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D. Bear and Cavalry

time limit per test

3 secondsmemory limit per test

256 megabytesinput

standard inputoutput

standard outputWould you want to fight against bears riding horses? Me neither.

Limak is a grizzly bear. He is general of the dreadful army of Bearland. The most important part of an army is cavalry of course.

Cavalry of Bearland consists of *n* warriors and *n* horses. *i*-th warrior has strength *w*_{i} and *i*-th horse has strength *h*_{i}. Warrior together with his horse is called a unit. Strength of a unit is equal to multiplied strengths of warrior and horse. Total strength of cavalry is equal to sum of strengths of all *n* units. Good assignment of warriors and horses makes cavalry truly powerful.

Initially, *i*-th warrior has *i*-th horse. You are given *q* queries. In each query two warriors swap their horses with each other.

General Limak must be ready for every possible situation. What if warriors weren't allowed to ride their own horses? After each query find the maximum possible strength of cavalry if we consider assignments of all warriors to all horses that no warrior is assigned to his own horse (it can be proven that for *n* ≥ 2 there is always at least one correct assignment).

Note that we can't leave a warrior without a horse.

Input

The first line contains two space-separated integers, *n* and *q* (2 ≤ *n* ≤ 30 000, 1 ≤ *q* ≤ 10 000).

The second line contains *n* space-separated integers, *w*_{1}, *w*_{2}, ..., *w*_{n} (1 ≤ *w*_{i} ≤ 10^{6}) — strengths of warriors.

The third line contains *n* space-separated integers, *h*_{1}, *h*_{2}, ..., *h*_{n} (1 ≤ *h*_{i} ≤ 10^{6}) — strengths of horses.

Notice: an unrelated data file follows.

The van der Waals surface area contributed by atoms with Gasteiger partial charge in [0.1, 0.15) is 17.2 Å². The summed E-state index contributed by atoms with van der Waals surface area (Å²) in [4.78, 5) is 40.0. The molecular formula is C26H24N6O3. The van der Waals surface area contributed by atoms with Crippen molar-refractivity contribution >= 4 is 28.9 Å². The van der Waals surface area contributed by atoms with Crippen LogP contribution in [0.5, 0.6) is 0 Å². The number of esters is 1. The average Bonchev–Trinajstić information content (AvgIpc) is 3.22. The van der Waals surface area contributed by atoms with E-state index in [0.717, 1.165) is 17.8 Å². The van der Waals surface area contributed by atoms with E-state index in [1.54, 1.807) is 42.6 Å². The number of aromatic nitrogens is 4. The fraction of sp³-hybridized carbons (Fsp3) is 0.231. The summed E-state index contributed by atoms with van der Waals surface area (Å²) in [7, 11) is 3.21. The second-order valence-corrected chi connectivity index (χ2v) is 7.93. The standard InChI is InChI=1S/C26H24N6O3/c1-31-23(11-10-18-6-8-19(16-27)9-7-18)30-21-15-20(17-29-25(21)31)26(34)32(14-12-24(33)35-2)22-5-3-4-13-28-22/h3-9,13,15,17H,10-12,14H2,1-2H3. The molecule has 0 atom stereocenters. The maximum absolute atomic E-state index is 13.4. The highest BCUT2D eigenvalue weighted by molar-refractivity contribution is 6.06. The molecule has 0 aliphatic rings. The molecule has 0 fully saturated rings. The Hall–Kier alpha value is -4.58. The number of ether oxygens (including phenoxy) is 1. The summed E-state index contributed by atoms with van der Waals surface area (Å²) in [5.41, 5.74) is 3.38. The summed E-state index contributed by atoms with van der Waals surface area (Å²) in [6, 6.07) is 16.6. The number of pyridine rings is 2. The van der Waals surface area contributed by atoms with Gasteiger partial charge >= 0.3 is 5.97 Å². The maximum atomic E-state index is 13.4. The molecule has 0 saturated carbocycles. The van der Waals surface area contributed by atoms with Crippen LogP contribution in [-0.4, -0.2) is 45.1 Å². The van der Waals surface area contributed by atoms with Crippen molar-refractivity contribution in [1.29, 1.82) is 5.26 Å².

Next *q* lines describe queries. *i*-th of them contains two space-separated integers *a*_{i} and *b*_{i} (1 ≤ *a*_{i}, *b*_{i} ≤ *n*, *a*_{i} ≠ *b*_{i}), indices of warriors who swap their horses with each other.

Output

Print *q* lines with answers to queries. In *i*-th line print the maximum possible strength of cavalry after first *i* queries.

Examples

Input

4 2

1 10 100 1000

3 7 2 5

2 4

2 4

Output

5732

7532

Input

3 3

7 11 5

3 2 1

1 2

1 3

2 3

Output

44

48

52

Input

7 4

1 2 4 8 16 32 64

87 40 77 29 50 11 18

1 5

2 7

6 2

5 6

Output

9315

9308

9315

9315

Note

Clarification for the first sample:

Horses: 3 7 2 5

After first query situation looks like the following:

Horses: 3 5 2 7

We can get 1·2 + 10·3 + 100·7 + 1000·5 = 5732 (note that no hussar takes his own horse in this assignment).

After second query we get back to initial situation and optimal assignment is 1·2 + 10·3 + 100·5 + 1000·7 = 7532.

Clarification for the second sample. After first query:

Horses: 2 3 1

Optimal assignment is 7·1 + 11·2 + 5·3 = 44.

Then after second query 7·3 + 11·2 + 5·1 = 48.

Finally 7·2 + 11·3 + 5·1 = 52.

Codeforces (c) Copyright 2010-2020 Mike Mirzayanov

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